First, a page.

Redux: Rape, Abortion, and "Personhood"

Discussion in 'Ethics, Morality, & Justice' started by Tiassa, Nov 1, 2012.


Do I support the proposition? (see post #2)

Poll closed Nov 11, 2013.
  1. Anti-abortion: Yes

  2. Anti-abortion: No

  3. Pro-choice: Yes

  4. Pro-choice: No

  5. Other (Please explain below)

Thread Status:
Not open for further replies.
  1. Randwolf Ignorance killed the cat Valued Senior Member

    I'm sorry, I must have missed it. Link me... "I can, I have"

    Exactly when does "a fetus becomes a baby"? I thought there was no differentiation between a foetus and a "baby", aren't they one and the same in your world? If you could provide a definitive answer to this question backed by scientific support or at least some simile thereof this entire debate might coalesce and transform into a discussion about the OP - namely, if a foetus is a person, how does that change society?

    You know, as in what then?

    So, to your questionable assertion, "how is it not possible to state when a fetus becomes a baby?". Go ahead, illuminate us...
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  3. Randwolf Ignorance killed the cat Valued Senior Member

    Hi Syne. Nice of you to join us.

    Can you explain this concept of triage in some practical way, perhaps enumerating the specifics of how it would apply in real world situations so that the dolts of the world could comprehend what you're advocating? It would be really, really helpful if you could provide links and citations to examples where the "triage" model provided an outcome generally agreed to be a success. I'm sure you have plenty of references of that sort, right?
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  5. Randwolf Ignorance killed the cat Valued Senior Member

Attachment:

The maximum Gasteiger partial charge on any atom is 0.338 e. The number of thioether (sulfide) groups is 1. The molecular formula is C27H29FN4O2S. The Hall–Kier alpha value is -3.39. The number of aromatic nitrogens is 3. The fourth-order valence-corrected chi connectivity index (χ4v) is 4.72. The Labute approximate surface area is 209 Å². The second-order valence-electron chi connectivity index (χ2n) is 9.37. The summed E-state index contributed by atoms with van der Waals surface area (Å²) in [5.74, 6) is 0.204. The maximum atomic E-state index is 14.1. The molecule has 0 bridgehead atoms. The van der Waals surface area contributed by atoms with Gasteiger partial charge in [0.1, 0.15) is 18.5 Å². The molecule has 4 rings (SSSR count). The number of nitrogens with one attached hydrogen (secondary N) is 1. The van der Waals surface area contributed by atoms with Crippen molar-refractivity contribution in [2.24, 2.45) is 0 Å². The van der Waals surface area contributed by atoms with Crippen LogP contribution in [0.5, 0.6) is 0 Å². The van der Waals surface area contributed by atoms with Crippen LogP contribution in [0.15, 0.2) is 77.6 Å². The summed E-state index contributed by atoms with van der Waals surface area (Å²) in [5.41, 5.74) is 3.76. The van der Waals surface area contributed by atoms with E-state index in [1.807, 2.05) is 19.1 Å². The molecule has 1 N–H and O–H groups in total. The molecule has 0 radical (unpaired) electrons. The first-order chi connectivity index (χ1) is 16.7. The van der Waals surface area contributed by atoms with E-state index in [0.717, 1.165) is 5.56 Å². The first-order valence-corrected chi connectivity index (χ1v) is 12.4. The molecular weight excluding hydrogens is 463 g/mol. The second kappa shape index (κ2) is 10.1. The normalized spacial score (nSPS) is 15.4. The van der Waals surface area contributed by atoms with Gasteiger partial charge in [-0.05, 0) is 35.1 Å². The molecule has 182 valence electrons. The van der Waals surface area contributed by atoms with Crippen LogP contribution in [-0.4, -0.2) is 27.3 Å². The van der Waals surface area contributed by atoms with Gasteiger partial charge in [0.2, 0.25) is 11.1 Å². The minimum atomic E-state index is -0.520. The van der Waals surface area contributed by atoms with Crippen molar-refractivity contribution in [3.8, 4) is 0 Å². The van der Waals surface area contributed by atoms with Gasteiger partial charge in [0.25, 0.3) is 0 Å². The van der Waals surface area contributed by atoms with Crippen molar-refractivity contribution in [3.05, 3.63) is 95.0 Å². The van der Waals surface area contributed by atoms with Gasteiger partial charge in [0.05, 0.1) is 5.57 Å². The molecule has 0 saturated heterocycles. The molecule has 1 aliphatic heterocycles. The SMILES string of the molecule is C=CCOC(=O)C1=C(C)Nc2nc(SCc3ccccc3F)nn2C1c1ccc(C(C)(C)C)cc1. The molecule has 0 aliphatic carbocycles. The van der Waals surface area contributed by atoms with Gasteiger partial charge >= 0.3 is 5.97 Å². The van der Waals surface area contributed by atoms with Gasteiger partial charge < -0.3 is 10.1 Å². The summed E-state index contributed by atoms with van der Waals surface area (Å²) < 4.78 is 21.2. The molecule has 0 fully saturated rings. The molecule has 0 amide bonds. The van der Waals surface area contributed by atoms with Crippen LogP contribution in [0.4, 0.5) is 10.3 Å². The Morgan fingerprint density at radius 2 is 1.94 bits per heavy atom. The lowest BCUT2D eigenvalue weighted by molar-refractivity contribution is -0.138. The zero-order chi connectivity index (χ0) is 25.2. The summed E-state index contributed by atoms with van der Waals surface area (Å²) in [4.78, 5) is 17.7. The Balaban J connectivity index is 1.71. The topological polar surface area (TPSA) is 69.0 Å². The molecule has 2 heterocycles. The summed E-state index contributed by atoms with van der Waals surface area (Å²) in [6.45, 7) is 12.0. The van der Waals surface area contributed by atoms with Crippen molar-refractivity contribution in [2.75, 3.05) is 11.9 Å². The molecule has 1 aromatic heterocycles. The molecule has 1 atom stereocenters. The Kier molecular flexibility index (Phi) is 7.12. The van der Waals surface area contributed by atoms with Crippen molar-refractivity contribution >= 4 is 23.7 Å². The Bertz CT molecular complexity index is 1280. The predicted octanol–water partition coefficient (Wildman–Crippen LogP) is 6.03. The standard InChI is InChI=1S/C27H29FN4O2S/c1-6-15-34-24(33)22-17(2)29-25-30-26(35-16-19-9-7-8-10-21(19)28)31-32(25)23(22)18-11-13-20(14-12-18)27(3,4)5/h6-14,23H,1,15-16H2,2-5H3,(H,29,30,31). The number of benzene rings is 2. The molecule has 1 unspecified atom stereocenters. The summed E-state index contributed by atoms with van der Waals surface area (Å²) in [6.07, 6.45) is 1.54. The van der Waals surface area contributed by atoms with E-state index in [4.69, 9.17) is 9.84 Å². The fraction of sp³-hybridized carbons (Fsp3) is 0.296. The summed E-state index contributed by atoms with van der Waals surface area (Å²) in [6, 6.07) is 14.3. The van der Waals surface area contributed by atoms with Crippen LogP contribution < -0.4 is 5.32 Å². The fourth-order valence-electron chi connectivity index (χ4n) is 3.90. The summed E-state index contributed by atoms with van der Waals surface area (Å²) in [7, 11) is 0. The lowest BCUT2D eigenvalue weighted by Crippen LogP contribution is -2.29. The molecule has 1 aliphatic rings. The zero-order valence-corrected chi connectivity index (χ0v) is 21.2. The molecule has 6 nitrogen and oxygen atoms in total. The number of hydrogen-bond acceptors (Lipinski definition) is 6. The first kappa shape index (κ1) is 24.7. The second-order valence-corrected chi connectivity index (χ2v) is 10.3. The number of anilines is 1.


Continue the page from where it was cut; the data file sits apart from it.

By the way Syne, I'm still awaiting a response to this...

    Really? By that logic all women should attempt to become pregnant as often as possible, right? After all, what is enduring a little "temporarily poor quality of life" in conceiving and carrying a child to term compared to all that "potential full life" inherent in those wonderful ova and spermatozoa?

    All these selfish people wasting gametes every day - tsk, tsk - think of the precious latent life going unfulfilled.

    Tell me why your logic doesn't extend back before implantation, indeed, even before conception. Or does it? Do you prescribe to the Catholic stereotype of "go forth and multiply", preferably as often as possible? If no, why not? Where is the fallacy in labeling all gametes "potential life" in need only of coming together wih a partner? Is it just a personal choice on your part Syne? If so, feel free to follow your choice, I don't think any pro-choice people will attempt to limit the number of offspring you produce. OTH, pro-lifers always seem to want to proscribe others' choices, right? Kind of by definition.

    On another topic, why don't you address the original issue in this thread on its own merits as Tiassa keeps requesting of the posters here? What happens if Personhood is granted at conception? What's the matter, don't you have the courage of your convictions? Why not stand up and be counted as a proponent of police investigations into every miscarriage? Shouldn't the enforcement of murder charges be stepped up when the woman knew or should have known that her behavior could harm that child within her womb? How about mandatory requirements imposed on all health care providers to ascertain if a nominally "dead" woman is pregnant so that heroic measures can be taken to keep the incubator alive in all possible cases? Ponder the ramifications of your stance if enforced as law just for a moment. Frightening, right? So let's just not talk about that subject...​